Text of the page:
We've documented 2 accessibility features for Visual in Card of Darkness which deal with how you can adjust the visuals to suit your needs, and offer additional information if you can't hear the game.
Medium Contrast: Game uses generally well contrasting and bright visuals, or has a slider to make this the case.
Colour blind friendly: Game doesn’t rely on colour or can switch to colour blind friendly mode with double coding or similar way to avoid colour dependance.
If you want to play Card of Darkness, but it doesn't offer the Visual accessibility features you require, these similar games extend the Visual accessibility:
We've documented 1 accessibility feature for Audio in Card of Darkness which deals with how you can adjust the audio of the game and whether audio cues compensate for aspects of the game that are hard to see.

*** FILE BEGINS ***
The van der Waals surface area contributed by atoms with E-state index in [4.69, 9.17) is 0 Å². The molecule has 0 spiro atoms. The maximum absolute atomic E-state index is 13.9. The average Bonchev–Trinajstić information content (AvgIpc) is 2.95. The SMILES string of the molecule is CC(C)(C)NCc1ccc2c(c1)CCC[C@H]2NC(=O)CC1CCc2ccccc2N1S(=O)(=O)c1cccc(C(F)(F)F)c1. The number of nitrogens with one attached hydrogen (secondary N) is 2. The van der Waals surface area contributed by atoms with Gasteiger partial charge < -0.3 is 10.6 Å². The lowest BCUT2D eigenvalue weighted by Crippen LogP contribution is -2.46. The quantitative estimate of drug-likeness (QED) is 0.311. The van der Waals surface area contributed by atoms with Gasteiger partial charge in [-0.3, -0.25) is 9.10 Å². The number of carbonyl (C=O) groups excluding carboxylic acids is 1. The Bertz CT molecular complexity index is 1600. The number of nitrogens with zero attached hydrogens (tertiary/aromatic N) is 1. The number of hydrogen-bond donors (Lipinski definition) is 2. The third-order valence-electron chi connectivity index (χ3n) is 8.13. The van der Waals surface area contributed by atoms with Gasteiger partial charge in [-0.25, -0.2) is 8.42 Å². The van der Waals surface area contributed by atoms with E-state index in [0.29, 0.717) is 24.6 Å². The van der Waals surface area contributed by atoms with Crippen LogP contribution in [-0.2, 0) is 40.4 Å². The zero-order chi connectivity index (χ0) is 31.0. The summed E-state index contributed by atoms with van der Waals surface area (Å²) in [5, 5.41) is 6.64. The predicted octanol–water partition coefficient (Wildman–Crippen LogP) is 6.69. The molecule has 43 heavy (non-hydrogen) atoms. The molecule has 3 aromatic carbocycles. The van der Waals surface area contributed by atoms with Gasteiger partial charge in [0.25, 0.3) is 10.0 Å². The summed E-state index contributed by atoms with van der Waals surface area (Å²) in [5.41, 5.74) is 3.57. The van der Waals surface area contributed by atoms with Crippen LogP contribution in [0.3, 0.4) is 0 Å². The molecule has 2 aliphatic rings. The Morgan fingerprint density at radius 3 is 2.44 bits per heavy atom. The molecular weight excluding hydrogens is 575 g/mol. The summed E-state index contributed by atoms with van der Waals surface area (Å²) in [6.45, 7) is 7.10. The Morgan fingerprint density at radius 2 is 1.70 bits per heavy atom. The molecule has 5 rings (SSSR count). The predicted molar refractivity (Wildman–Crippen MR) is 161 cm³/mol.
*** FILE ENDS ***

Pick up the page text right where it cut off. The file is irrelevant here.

Balance Audio Levels: Set music and game sound effects separately. This enables you to select your preference as well as ensure critical game sounds aren't obscured by other audio.
If you want to play Card of Darkness, but it doesn't offer the Audio accessibility features you require, these similar games extend the Audio accessibility:
In addition to the accessibility features provided in the game, you can also use system-wide accessibility settings:
iOS has a very extensive suite of accessibility settings including ways to navigate with voice and comprehensive screen reading, though most of the features don't work with games.
Read more about system accessibility settings.
Accessibility Report supported by VSC Rating Board, PlayabilityInitiative and accessibility contributors @helvetica
|Written by parents for parents, the database complements the in-depth discussion about video game addiction, violence, spending and online safety in the Taming Gaming book. We are an editorially independent, free resource without adverts that is supported by partnerships.|